In Massachusetts, as in many other states, employment is considered “at will,” unless you have an employment contract that says something different. What that means is that either the employer or the employee can end the relationship at any time, for any reason or for no reason at all. It can be fair or unfair, carefully considered or impulsive. EXCEPT: Massachusetts and Federal employment discrimination law makes it unlawful for an employer to discriminate based on certain characteristics that are called “protected classes,” and cannot retaliate against an employee for exercising a legally protected right.
It is important to know that Massachusetts employment discrimination law protects a broader group of people than the Federal employment discrimination law. Below are the "protected classes" recognized by Massachusetts and/or federal law:
Protected Classes under Federal and Massachusetts employment discrimination law:
Additional Classes Protected under Massachusetts employment discrimination law:
It is also unlawful under the employment discrimination law to fire an employee in retaliation for making a complaint about discrimination or sexual harassment, even if the complaint itself was unfounded.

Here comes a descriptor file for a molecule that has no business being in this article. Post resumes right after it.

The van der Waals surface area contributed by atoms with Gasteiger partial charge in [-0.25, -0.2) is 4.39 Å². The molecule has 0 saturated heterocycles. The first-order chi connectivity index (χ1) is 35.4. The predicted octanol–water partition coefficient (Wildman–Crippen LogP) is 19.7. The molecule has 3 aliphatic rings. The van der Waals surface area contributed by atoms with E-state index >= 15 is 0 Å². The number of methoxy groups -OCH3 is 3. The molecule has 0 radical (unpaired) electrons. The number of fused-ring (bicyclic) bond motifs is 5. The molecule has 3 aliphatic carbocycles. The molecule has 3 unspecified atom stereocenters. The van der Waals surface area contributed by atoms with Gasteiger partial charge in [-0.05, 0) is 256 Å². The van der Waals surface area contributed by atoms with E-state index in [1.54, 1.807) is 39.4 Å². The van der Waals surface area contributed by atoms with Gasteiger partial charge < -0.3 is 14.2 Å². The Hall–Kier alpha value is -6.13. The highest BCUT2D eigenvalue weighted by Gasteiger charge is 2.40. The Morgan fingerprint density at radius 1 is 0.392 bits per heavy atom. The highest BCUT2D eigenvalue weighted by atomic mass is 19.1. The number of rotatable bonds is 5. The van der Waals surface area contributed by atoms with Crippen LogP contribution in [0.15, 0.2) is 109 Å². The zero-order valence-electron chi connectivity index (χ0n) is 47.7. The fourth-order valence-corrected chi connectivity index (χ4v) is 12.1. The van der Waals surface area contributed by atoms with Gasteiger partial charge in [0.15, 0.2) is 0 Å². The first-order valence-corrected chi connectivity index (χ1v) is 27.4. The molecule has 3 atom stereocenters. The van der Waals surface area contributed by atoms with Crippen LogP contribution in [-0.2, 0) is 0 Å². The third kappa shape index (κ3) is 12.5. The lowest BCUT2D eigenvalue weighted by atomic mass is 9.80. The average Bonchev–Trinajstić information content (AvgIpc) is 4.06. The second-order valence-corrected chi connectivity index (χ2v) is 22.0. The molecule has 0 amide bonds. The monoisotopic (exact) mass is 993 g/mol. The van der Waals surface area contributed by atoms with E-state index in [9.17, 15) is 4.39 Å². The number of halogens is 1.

This does not mean an employee in a protected class can never be fired or disciplined. What it does mean is that employers should be thoughtful and consistent in their disciplinary and firing decisions, not because the law requires thoughtfulness and consistency but because, in their absence, an employee -and ultimately a judge or jury- could conclude that the reason for the employer's action was that person's membership in a protected class, and therefore a violation of the employment discrimination laws.
Some examples from cases our employment lawyers have handled:
An employee with a medical disability was fired. The company had a robust performance evaluation system, based on both objective criteria and subjective evaluation comments, which documented a prolonged period of dissatisfaction with the employee’s performance. Though she was in a protected class (disability), the court found there was no evidence of discrimination, so the company had no liability.
A female sales representative was fired for not meeting specific sales goals on a performance improvement plan. Though there was objective evidence that she fell short of expectations, she was the only female sales person in the group, and the improvement plan itself set goals that were higher and more unachievable than the goals set for her male colleagues. The employer ultimately settled a claim of gender discrimination with her.